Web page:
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Old 09-04-2012, 12:50 PM   #4
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Remember you can buy a 1 lb package of ground meat (beef, chicken or turkey), cook it and use some and freeze the rest. I buy flour tortillas and keep them in the fridge so they last longer. Pasta stays good for a quite some time open, just measure out a serving for yourself and there ya go, top it with pesto or butter and cheese instead of spaghetti sauce but you can make an easy marinara with a can of tomato puree and some spices. Buy sandwich rolls for garlic bread.
When I worked at the pizza place I ate salads almost every meal, I'd grab a breadstick and make a salad and have a good meal.
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Old 09-04-2012, 01:31 PM   #5
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totally agree. my biggest frustration for cooking for one is the package sizes at time. i hate being wasteful and throwing food away. things that i buy that help:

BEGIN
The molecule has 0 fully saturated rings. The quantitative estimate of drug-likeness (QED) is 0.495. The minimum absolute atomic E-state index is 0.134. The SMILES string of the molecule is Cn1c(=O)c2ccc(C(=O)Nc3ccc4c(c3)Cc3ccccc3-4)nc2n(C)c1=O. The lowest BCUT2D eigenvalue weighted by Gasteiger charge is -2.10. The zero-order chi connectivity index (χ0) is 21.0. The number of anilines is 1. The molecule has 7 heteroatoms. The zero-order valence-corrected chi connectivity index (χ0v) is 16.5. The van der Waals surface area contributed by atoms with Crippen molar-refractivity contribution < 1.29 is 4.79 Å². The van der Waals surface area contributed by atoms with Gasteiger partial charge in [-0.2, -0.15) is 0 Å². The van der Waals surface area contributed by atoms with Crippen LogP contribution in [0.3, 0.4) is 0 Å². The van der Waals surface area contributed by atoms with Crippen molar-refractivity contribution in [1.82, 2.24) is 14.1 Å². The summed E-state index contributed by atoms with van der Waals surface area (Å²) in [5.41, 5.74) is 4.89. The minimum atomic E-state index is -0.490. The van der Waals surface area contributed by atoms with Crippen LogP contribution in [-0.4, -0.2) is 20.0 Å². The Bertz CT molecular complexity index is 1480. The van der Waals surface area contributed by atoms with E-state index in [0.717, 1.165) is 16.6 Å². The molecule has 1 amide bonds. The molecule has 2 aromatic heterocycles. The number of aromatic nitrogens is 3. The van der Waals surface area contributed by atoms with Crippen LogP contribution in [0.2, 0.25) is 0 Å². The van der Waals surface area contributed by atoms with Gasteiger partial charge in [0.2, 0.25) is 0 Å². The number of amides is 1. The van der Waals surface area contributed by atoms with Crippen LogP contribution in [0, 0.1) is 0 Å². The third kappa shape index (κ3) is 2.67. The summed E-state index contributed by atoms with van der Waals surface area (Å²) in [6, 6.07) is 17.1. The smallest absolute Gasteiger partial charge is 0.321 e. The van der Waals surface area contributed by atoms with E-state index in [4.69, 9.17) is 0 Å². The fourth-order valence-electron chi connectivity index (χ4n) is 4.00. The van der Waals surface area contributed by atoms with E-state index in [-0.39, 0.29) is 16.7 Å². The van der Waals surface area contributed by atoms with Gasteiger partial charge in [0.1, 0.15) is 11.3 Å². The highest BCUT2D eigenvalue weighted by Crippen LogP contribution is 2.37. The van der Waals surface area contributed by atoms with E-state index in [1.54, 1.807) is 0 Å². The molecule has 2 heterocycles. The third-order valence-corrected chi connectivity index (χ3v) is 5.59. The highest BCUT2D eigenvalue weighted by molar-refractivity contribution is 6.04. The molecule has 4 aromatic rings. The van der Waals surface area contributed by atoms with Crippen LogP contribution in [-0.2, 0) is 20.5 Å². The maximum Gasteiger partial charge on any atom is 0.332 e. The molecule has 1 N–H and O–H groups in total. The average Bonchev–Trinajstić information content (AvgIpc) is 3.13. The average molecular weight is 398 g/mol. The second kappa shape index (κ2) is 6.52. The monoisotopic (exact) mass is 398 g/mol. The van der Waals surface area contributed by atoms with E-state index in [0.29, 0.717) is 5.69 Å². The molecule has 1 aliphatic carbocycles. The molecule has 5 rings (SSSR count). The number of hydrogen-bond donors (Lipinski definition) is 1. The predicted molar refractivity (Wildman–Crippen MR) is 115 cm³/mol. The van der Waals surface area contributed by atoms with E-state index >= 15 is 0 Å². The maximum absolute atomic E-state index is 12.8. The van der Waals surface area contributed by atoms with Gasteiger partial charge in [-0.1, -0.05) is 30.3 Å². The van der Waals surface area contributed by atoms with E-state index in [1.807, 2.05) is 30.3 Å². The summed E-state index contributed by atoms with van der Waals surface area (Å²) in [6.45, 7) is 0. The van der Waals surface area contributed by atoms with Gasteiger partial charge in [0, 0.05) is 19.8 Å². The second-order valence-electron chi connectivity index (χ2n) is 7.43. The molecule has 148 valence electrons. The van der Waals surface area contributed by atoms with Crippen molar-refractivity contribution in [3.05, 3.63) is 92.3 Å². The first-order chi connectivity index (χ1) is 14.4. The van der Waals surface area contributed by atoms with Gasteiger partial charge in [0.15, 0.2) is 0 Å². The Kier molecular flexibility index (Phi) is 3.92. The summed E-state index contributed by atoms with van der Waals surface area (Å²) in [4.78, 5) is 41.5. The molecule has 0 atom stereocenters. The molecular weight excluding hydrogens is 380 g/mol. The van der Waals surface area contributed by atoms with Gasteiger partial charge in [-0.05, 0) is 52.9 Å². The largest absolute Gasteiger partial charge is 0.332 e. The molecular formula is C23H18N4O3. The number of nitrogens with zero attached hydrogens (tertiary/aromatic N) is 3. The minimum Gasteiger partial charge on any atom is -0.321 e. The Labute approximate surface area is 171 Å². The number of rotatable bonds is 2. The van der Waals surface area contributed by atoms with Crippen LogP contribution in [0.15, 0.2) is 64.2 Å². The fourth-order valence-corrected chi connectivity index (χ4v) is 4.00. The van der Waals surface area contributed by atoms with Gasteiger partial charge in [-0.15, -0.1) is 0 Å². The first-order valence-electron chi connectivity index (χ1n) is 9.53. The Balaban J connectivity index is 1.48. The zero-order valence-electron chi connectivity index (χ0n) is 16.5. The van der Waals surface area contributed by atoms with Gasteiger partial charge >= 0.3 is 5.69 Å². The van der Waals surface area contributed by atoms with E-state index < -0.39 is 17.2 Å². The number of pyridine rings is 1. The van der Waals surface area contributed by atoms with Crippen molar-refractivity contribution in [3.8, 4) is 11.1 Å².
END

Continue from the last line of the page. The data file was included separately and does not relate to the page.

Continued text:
-frozen garlic cubes, one equals a clove and its prechopped. i
-cracker barrel makes cheddar cheese in these little snack packets. i will buy those on sale and freeze them, defrosting one or two when needed since a block of cheddar always goes bad before i use it all.
-veggies that multi-task, onions, red peppers, carrots, greens. when cooking i will chop up the whole onion or pepper and then freeze what i don't use. i buy my tomatoes in the can diced or chopped.
-frozen mangos and canned pineapple, i will throw some in a blender with fresh OJ for a quick fruit smoothie. the OJ i will drink by itself too but since the other two are "pantry" items there is no rush to use them right away.
-chicken breasts i buy in big family packs and then cut down into smaller sizes and freeze in single serving bags. some get cubed, some get cut into tenders, others get butterflied into thin cutlets.
-ground meat that i divide up into 2 or 3 servings for burgers, tacos, meatballs, meatloaf etc.
-frozen cooked shrimped. defrosts in a few minutes in cool water and i throw in rice or pasta for a quick dinner. beats cooking, shelling, and deveining for just a few shrimp.
-pasta, rarely goes stale. as stated can be topped with a multitude of things.
-organic milk, comes with longer expiration date. i do bake though and use milk for that, so if not for baking i may never go thru a half gallon before it expires.
-roasted red peppers and gardinera. items that are essentially pickled last longer in the fridge once opened.

things i avoid most of the time: